A California Man Has Pleaded Guilty to Peddling Fake Richard Hambleton and Barkley Hendricks Paintings

Jason Harrington will pay $1.1 million in restitution.

Artist Richard Hambleton in 2009 © Patrick McMullan Photo credit: Neil Rasmus/PatrickMcMullan.com ==
Artist Richard Hambleton in 2009 © Patrick McMullan Photo credit: Neil Rasmus/PatrickMcMullan.com ==

A California man has pleaded guilty to selling $1.1 million worth of fake art that he claimed was the work of the late Canadian artist Richard Hambleton.

Hambleton, who died in 2017, rose to prominence in the 1980s with his graffiti and street art, and later became known for his life-size canvases of a shadowy man. 

Jason Harrington, who is 38, admitted to selling forged paintings of the figure known as Shadowman, to at least 15 galleries between 2018 and 2020.

The record for a Hambleton painting at auction is $553,350 (set in 2018), according to the Artnet Price Database. One Shadowman work sold for more than $396,000 at auction in 2019. 

Harrington lied to buyers about the provenance of the works, according to a statement from the U.S. attorney’s office for the southern district of California. Harrington gave buyers a forged letter purportedly signed by the work’s previous owner. On one occasion, he orchestrated a phone call between a prospective buyer and someone falsely claiming to have obtained the art from Hambleton.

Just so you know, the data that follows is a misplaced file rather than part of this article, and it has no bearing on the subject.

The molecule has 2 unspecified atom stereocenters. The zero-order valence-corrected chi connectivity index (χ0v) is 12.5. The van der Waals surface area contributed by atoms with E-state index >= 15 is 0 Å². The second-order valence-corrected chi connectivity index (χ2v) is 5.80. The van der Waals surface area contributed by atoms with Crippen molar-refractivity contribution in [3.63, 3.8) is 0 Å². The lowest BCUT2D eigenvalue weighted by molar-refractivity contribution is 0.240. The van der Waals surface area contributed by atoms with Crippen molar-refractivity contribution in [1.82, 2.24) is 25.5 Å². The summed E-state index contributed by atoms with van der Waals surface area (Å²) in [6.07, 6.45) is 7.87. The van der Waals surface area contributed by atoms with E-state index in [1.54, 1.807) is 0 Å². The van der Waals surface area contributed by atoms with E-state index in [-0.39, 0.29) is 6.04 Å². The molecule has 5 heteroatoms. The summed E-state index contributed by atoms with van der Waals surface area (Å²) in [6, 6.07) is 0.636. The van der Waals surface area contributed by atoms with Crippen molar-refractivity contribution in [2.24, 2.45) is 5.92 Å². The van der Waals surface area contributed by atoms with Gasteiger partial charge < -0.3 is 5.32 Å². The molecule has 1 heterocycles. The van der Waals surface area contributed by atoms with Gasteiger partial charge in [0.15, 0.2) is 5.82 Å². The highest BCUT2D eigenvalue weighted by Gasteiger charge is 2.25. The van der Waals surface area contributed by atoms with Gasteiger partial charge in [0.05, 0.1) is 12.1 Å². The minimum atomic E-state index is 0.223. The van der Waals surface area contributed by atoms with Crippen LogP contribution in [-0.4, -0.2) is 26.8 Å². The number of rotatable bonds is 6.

Image vis US Attorney's Office

Image via US Attorney’s Office

Harrington altered publicly available photographs of Hambleton to make it appear like purported sellers knew the artist, according to court documents. 

He also admitted to attempting to sell a fake Barkley Hendricks painting. According to court records, Harrington falsely told a gallerist that he had inherited the painting from his uncle. The gallery refused to purchase the painting, however, after Hendricks’s widow saw it and determined it was a forgery.

“Forged artwork harms investors, corrupts the integrity of the art market, and damages the historical-cultural record,” said acting U.S. attorney Randy Grossman. “This case reflects the federal government’s full commitment to effectively investigate and prosecute complex art fraud crimes.”

Image vis US Attorney's Office

Image vis US Attorney’s Office

Harrington “created multiple fake paintings, devised elaborate cover stories to authenticate them, targeted unsuspecting buyers, and sold over a million dollars of forged artwork,” said FBI special agent-in-charge Suzanne Turner. 

As part of his plea, Harrington agreed to pay at least $1.1 million in restitution. He will appear for sentencing on October 22 and could face up to 20 years in prison.


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